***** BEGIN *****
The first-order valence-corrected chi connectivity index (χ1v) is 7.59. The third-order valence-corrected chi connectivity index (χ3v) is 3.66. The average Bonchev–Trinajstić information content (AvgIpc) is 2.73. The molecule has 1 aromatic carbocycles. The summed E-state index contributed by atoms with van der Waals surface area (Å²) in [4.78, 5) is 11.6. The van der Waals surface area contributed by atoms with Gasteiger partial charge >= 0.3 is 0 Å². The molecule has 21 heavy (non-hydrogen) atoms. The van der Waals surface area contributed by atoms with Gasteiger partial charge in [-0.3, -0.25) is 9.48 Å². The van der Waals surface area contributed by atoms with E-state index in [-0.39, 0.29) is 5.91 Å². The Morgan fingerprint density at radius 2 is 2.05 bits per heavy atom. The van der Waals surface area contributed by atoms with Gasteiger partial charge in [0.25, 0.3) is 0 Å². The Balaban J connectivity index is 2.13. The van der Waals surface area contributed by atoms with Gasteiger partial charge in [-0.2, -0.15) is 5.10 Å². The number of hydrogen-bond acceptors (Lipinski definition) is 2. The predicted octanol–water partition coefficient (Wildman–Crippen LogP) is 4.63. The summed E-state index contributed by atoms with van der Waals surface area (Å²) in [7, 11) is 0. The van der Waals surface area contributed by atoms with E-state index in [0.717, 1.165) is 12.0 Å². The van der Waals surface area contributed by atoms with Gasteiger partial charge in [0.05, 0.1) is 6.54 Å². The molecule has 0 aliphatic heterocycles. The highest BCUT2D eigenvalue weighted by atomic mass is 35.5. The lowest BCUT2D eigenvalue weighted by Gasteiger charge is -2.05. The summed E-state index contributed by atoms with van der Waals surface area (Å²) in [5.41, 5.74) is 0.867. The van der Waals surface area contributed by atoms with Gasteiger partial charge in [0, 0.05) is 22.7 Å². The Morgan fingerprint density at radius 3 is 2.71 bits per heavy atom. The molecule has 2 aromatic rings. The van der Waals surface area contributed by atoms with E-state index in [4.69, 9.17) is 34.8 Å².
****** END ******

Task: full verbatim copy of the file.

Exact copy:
The first-order valence-corrected chi connectivity index (χ1v) is 7.59. The third-order valence-corrected chi connectivity index (χ3v) is 3.66. The average Bonchev–Trinajstić information content (AvgIpc) is 2.73. The molecule has 1 aromatic carbocycles. The summed E-state index contributed by atoms with van der Waals surface area (Å²) in [4.78, 5) is 11.6. The van der Waals surface area contributed by atoms with Gasteiger partial charge >= 0.3 is 0 Å². The molecule has 21 heavy (non-hydrogen) atoms. The van der Waals surface area contributed by atoms with Gasteiger partial charge in [-0.3, -0.25) is 9.48 Å². The van der Waals surface area contributed by atoms with E-state index in [-0.39, 0.29) is 5.91 Å². The Morgan fingerprint density at radius 2 is 2.05 bits per heavy atom. The van der Waals surface area contributed by atoms with Gasteiger partial charge in [0.25, 0.3) is 0 Å². The Balaban J connectivity index is 2.13. The van der Waals surface area contributed by atoms with Gasteiger partial charge in [-0.2, -0.15) is 5.10 Å². The number of hydrogen-bond acceptors (Lipinski definition) is 2. The predicted octanol–water partition coefficient (Wildman–Crippen LogP) is 4.63. The summed E-state index contributed by atoms with van der Waals surface area (Å²) in [7, 11) is 0. The van der Waals surface area contributed by atoms with E-state index in [0.717, 1.165) is 12.0 Å². The van der Waals surface area contributed by atoms with Gasteiger partial charge in [0.05, 0.1) is 6.54 Å². The molecule has 0 aliphatic heterocycles. The highest BCUT2D eigenvalue weighted by atomic mass is 35.5. The lowest BCUT2D eigenvalue weighted by Gasteiger charge is -2.05. The summed E-state index contributed by atoms with van der Waals surface area (Å²) in [5.41, 5.74) is 0.867. The van der Waals surface area contributed by atoms with Gasteiger partial charge in [0, 0.05) is 22.7 Å². The Morgan fingerprint density at radius 3 is 2.71 bits per heavy atom. The molecule has 2 aromatic rings. The van der Waals surface area contributed by atoms with E-state index in [4.69, 9.17) is 34.8 Å².